One of the most pressing privacy issues related to digital devices today is the increasing  ubiquity of bring your own device (BYOD) policies. According to Gartner, by 2018 up to 70% of mobile professionals will be using their smartphone to conduct work. As enticing as BYOD is for an increasing number of organizations, it is apparent that there are two sides to the BYOD coin: heads represents increased efficiencies; tails results in increased risk. And the risks are substantial. In 2014, we expect to see organizations continue to deal with a number of privacy challenges related to BYOD. Organizations need to maintain ownership of their information. With BYOD, this information is stored on devices that now sit outside the organization’s immediate control. To keep an eye on their data, organizations tend to install monitoring tools on employee smartphones. However, when implementing these tools, organizations need to be very careful that they are only monitoring the company’s data and not collecting personal information about their employees and others such as friends and family who may use the device.
The organizations can only collect personal information for a stated reason - and can use it only for that purpose. Among others things that mean a company that supplies a service can't sell its list of subscribers to another company's marketing department. Individuals must be informed, and give their consent, before personal information is collected, used or disclosed. But most firms are unaware of the new law and very few are prepared to comply. For any organization that already sends commercial electronic messages, they presumably comply with the privacy law, that requires organizations to obtain user consent, allow users to withdraw their consent, and provide the necessary contact information to do so.  Compliance with the new anti-spam law involves much the same obligations. While there are certainly some additional technical requirements and complications (along with tough penalties for failure to comply), the basics of the law involve consent, withdrawal of consent (ie. unsubscribe), and accessible contact information.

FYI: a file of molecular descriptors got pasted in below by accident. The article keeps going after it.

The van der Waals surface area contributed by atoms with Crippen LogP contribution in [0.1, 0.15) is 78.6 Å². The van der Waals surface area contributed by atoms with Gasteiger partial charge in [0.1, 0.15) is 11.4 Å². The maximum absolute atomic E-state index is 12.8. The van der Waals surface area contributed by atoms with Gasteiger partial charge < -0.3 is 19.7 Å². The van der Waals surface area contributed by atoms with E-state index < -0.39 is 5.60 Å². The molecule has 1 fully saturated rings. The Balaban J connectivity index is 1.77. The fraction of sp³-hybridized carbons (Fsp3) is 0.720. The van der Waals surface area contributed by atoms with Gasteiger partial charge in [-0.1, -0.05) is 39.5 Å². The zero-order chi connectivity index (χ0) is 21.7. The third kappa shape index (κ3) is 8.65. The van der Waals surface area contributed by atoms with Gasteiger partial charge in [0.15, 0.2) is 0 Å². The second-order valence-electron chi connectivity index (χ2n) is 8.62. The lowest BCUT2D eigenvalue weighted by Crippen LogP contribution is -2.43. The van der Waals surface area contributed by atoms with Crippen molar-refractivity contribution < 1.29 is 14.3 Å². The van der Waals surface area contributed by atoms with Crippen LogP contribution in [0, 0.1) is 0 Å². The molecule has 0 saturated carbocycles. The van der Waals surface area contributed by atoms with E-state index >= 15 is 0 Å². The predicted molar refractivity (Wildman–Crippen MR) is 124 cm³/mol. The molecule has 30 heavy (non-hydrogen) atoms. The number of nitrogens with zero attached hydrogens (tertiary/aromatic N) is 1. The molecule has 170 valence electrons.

While privacy does create some new obligations, what is not new is the claims that business is unaware and unprepared to address their privacy law obligations. The IT Act 2000 of India defines a ‘computer resource’; expansively as including a “computer, computer system, computer network, data, computer database or software”. As is evident, this definition is wide enough to cover most intrusions which involve any electronic communication devices or networks — including mobile networks. Briefly, then IT Act provides for both civil liability and criminal penalty for a number of specifically proscribed activities involving use of a computer — many of which impinge on privacy directly or indirectly as follows:  accessing; downloading/copying/extraction of data or extracts any data ; introduction of computer contaminant[3];or computer virus;  causing damage either to the computer resource or data residing on it; disruption; denial of access; facilitating access by an unauthorized person; charging the services availed of by a person to the account of another person; destruction or diminishing of value of information; stealing, concealing, destroying or altering source code with an intention.  The Act further provides for the civil remedy of “damages by way of compensation” for damages caused by any of these actions. In addition anyone who “dishonestly” and “fraudulently” does any of these specified acts is liable to be punished with imprisonment for a term of upto three years or with a fine which may extend to five lakh rupees, or with both.